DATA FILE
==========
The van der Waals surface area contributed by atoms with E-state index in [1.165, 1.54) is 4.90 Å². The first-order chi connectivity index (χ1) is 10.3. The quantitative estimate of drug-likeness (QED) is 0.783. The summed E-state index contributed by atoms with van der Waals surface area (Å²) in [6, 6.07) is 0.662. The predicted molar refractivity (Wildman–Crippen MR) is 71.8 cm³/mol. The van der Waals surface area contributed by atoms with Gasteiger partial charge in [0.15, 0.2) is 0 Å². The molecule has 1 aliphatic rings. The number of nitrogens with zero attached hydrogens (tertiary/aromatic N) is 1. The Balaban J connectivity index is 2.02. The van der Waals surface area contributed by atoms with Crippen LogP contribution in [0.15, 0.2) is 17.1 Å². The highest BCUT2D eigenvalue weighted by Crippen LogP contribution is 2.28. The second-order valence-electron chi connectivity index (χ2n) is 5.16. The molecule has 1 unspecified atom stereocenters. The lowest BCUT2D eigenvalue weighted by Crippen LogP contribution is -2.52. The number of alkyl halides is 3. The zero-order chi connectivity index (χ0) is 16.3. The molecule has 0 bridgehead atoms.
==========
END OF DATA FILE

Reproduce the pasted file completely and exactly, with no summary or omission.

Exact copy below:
The van der Waals surface area contributed by atoms with E-state index in [1.165, 1.54) is 4.90 Å². The first-order chi connectivity index (χ1) is 10.3. The quantitative estimate of drug-likeness (QED) is 0.783. The summed E-state index contributed by atoms with van der Waals surface area (Å²) in [6, 6.07) is 0.662. The predicted molar refractivity (Wildman–Crippen MR) is 71.8 cm³/mol. The van der Waals surface area contributed by atoms with Gasteiger partial charge in [0.15, 0.2) is 0 Å². The molecule has 1 aliphatic rings. The number of nitrogens with zero attached hydrogens (tertiary/aromatic N) is 1. The Balaban J connectivity index is 2.02. The van der Waals surface area contributed by atoms with Crippen LogP contribution in [0.15, 0.2) is 17.1 Å². The highest BCUT2D eigenvalue weighted by Crippen LogP contribution is 2.28. The second-order valence-electron chi connectivity index (χ2n) is 5.16. The molecule has 1 unspecified atom stereocenters. The lowest BCUT2D eigenvalue weighted by Crippen LogP contribution is -2.52. The number of alkyl halides is 3. The zero-order chi connectivity index (χ0) is 16.3. The molecule has 0 bridgehead atoms.